my capacities as both Governor and Attorney  
                    General strongly urging the courts to adopt such  
                    an interpretation.








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                    But while I agree with the goal of this  
                    legislation, I must return the bill without my  
                    signature. Our constitutional system of  
                    separation of powers requires that the courts --  
                    not the Legislature -- determine the limits of  
                    Proposition 209. Indeed, there is already a court  
                    case pending in the 9th Circuit against the State  
                    and the UC on the same issues addressed in this  
                    bill. Signing this bill is unlikely to impact how  
                    Proposition 209 is ultimately interpreted by the  
                    courts; it will just encourage the 209 advocates  
                    to file more costly and confusing lawsuits.
                    
               b)        AB 2047 (Hernandez, 2010) would have  
                    authorized the California State University (CSU)  
                    and the University of California (UC) to consider  
                    geographic origin, household income, race,  
                    gender, ethnicity and national origin along with  
                    other relevant factors, in undergraduate and  
                    graduate admissions, and required and requested  
                    the CSU and UC, respectively, to report on the  
                    implementation of these provisions to the  
                    Legislature and Governor by November 1, 2012, as  
                    specified. AB 2047 was ultimately vetoed by the  
                    Governor, whose veto message read, in pertinent  
                    part:

                    The UC and CSU systems are aware of and  
                    supportive of the important goal of student  
                    diversity and make every attempt through its  
                    comprehensive review admissions process. That  
                    process considers many of the factors contained  
                    in this legislation, but do so within current  
                    constitutional restrictions. The intent of this  
                    bill would be more appropriately addressed  
                    through a constitutional change of those current  
                    restrictions.
                    
               c)        ACA 23 (Hernandez, 2009) would have exempted  
                    public education institutions from the  
                    constitutional prohibitions established by  
                    Proposition 209 for the purposes of implementing  
                    student recruitment and selection programs at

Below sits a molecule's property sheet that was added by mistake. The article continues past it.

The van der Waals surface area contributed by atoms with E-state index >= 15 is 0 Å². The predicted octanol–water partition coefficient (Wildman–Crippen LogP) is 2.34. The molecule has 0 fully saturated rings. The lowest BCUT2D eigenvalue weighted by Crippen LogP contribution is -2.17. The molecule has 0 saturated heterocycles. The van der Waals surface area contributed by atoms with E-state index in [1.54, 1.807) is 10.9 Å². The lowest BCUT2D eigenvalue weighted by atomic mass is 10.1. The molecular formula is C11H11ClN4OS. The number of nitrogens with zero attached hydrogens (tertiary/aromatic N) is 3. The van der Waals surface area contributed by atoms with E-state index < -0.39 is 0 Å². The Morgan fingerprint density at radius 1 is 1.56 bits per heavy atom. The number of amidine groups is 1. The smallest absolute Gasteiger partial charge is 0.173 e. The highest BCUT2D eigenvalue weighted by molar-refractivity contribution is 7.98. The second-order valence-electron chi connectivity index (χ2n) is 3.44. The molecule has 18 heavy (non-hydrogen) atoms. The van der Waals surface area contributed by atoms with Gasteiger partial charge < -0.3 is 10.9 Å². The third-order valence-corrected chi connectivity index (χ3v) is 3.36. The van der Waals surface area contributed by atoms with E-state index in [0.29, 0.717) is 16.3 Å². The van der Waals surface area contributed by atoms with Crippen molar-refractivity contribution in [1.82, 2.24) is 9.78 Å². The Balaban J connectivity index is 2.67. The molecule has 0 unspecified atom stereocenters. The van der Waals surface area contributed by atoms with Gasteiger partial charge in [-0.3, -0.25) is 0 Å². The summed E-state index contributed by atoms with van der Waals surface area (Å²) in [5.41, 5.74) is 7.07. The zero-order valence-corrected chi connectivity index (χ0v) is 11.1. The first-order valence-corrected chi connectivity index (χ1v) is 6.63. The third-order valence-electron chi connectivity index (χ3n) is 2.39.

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                    public postsecondary education institutions. The  
                    proposed constitutional amendment passed the  
                    Assembly Higher Education Committee by a vote of  
                    6-1 in July 2009 and was referred to the Assembly  
                    Judiciary Committee, but was never heard. 

               d)        AB 2387 (Firebaugh, 2004) would have  
                    authorized the UC and the CSU to consider  
                    culture, race, gender, ethnicity, national  
                    origin, geographic origin, and household income,  
                    along with other relevant factors, as specified,  
                    in undergraduate and graduate admissions, so long  
                    as no preference is given.   AB 2387 was vetoed  
                    by the Governor whose veto message read, in  
                    pertinent part: 

                    The practical implementation of the provisions of  
                    this bill would be contrary to the expressed will  
                    of the people who voted to approve Proposition  
                    209 in 1996. Therefore, since the provisions of  
                    this bill would likely be ruled as  
                    unconstitutional, they would be more  
                    appropriately addressed through a change to the  
                    State Constitution.
                


            SUPPORT  

          American Association of University Women
          Association of California Healthcare Districts
          California Association for Nurse Practitioners
          California Pharmacists Association
          California Primary Care Association
          California State Student Association 
          California Teachers Association
          Community College League of California
          Western Center on Law and Poverty

           OPPOSITION

           American Civil Rights Coalition